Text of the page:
Rhynes: the fields are bounded by water-filled ditches – which both drain the ground and act as stock barriers. Hence strange landscapes – where fields appear quite unbounded, except for a gate with a short length of fencing on either side of it, where a bridge crosses the water-filled boundary ditch to provide access the field.  These small wet ditches communicate with larger rhynes (“reen” as in Doreen), which in turn flow into larger drains, e.g. the North and South Drains in the Brue Valley. All of these waterways are manmade and, by intricate series of pumping stations and flood gates, all of them have their water levels controlled by local farmers, internal drainage boards or the Environment Agency.

Pollarded Willows: the banks of the rhynes were often planted with Willow trees, both to help strengthen the banks and also to show the courses of roads and tracks during floods. These Willows are often pollarded, i.e. their upper branches are cut off, which results in distinctively broad and dense heads to the trees. Pollarding keeps trees to a required height, while ensuring a steady supply of wood – more important in the past than now – for fires, thatching spars, fencing and so on.

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OUTER SUBURBS 306 – PAVEMENT AFTER RAIN

 

 


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Out walking, and looking down – a gate’s shadow on a pavement, after rain.  

The pale linear structure towards upper right is the kerb along the pavement’s edge, and right of this is the road surface.

Click onto the image to open a larger version in a separate window – recommended.

Technique: TG-5 at 25mm (equiv); 400 ISO; spot metering for the highlights; Lightroom, starting at the Modern 03 profile; south Bristol; 16 Jan 2021.
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ARCHIVE: LOOKING AT CARS 36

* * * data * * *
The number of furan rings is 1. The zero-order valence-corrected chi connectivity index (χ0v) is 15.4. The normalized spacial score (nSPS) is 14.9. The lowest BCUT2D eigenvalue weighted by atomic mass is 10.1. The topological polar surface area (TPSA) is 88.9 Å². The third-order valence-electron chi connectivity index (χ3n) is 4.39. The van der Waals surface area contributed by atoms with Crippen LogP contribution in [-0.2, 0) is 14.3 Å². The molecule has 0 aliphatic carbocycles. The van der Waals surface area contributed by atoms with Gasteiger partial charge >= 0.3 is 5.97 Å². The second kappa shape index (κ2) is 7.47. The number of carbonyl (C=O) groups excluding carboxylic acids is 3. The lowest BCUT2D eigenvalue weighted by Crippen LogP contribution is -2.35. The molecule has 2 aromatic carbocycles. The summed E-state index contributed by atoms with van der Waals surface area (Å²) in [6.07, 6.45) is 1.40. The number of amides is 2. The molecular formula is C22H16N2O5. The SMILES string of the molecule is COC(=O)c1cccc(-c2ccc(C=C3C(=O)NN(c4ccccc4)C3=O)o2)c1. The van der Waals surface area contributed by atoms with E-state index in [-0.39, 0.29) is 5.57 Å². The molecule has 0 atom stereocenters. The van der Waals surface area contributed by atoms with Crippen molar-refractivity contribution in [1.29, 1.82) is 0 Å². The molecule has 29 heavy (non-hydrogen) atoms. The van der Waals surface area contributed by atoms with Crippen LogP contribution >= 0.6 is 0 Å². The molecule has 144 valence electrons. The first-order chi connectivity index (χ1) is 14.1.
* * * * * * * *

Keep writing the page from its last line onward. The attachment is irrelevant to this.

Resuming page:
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The Looking at Cars series: looking back through the nine years of the FATman Photos archives (and some new images too), I’m posting pictures of cars in various contexts and styles.  These Looking at Cars posts are here: 1 (with context); 2 3 4 5 6 7 8 9 10 11 12 13 14 15 16 17 18 19 20 21 22 23 24 25 26 27 28 29 30 31 32 33 34 35 .  Each post will open in a separate window.

Click onto the image to open a larger version in a separate window – recommended.

Technique: TG-5 at 100mm (equiv); 800 ISO; Lightroom, starting at the B&W 12 profile; south Bristol; 13 Oct 2020.
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ARCHIVE: LOOKING AT CARS 25 – STORM

 

 


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Cars in a storm: high winds, driving rain and dark clouds rolling in across the top of the Mendip Hills, a Somerset landscape that was the roof of the world in my childhood, sixty and more years ago.

The Looking at Cars series: looking back through the nine years of the FATman Photos archives (and some new images too), I’m posting pictures of cars in various contexts and styles.  Earlier Looking at Cars posts are here: 1 (with context); 2 3 4 5 6 7 8 9 10 11 12 13 14 15 16 17 18 19 20 21 22 23 24 .  Each post will open in a separate window.

Click onto the image to open a larger version in a separate window – recommended.

Technique: X-T2 with 55-200 Fujinon lens at 136mm (equiv); 3200 ISO; Lightroom, starting at the Camera Velvia/Vivid profile; Silver Efex Pro 2.  On the edge of Priddy Mineries Nature Reserve, east of Priddy, on the top of the Mendip Hills, Somerset; 20 Sept 2018.

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ARCHIVE: LOOKING AT CARS 23 – LIGHT RAIN, EARLY MORNING

 

 


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The Looking at Cars series: looking back through the nine years of the FATman Photos archives (and some new images too), I’m posting pictures of cars in various contexts and styles.  Earlier Looking at Cars posts are here: 1 (with context); 2 3 4 5 6 7 8 9 10 11 12 13 14 15 16 17 18 19 20 21 22 .  Each post will open in a separate window.

Click onto the “early morning” tag (below) to see more images from the early hours of the day. 

Click onto the image to open a larger version in a separate window – recommended.

Technique: TG-5 at 25mm (equiv); 800 ISO; Lightroom, starting at the Modern 01 profile; south Bristol; 22 Oct 2020.